And a caseload of 300 procedures would be needed to provide 80% statistical power to detect a 90 day mortality rate twice as high as the national average over two years.

For low risk procedures, the national average caseload ranged from 48 to 75 per surgeon, meaning that fewer than 20 out of 100 surgeons with an actual mortality rate five times the national average would be picked up.

For hip replacements, for example, an annual caseload of more than 500 cases would be needed to provide 80% statistical power to pick up just one individual with a mortality rate five times the national average.

At these kinds of rates it is unlikely that a surgeon would ever perform enough procedures in his/her entire career for a mortality rate five times the national average to be detected, say the researchers.

“On the basis of these rates and published case volumes, surgeons with mortality rates in excess of that expected are highly unlikely to be detected,” they write. “Performance within an expected mortality rate range cannot therefore be considered reliable evidence of acceptable performance.”

More meaningful outcome measures are required, they say. These could include patient satisfaction, the ease with which routine daily tasks can be performed (functional health status), and other health related quality of life indicators.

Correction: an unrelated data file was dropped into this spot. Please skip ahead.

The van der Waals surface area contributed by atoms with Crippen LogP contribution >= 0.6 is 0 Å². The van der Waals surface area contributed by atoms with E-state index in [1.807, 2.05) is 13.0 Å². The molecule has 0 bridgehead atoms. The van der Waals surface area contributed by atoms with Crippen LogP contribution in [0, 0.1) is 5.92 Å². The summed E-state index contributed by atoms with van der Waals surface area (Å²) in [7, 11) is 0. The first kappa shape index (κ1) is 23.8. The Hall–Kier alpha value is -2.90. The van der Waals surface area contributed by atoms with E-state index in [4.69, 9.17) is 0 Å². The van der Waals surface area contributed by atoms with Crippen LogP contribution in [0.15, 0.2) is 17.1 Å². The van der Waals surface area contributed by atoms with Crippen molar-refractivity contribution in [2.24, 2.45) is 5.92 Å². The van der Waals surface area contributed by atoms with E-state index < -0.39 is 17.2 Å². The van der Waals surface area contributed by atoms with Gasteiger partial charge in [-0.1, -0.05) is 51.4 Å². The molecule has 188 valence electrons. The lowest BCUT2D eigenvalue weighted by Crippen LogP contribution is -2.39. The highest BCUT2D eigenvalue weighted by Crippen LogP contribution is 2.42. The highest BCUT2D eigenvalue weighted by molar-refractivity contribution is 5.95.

And an individual’s performance could be addressed by regular internal appraisal and feedback from multiple sources, they suggest.

Interpreting performance data for individual surgeons has major implications for patient care, the individual practitioner, and their employer, they emphasise

But they conclude: “This analysis demonstrates that, for these common procedures, mortality rates are not a robust method for detecting divergent practice. It is not surprising that the performance of all but one surgeon across all six procedures was found to be acceptable.”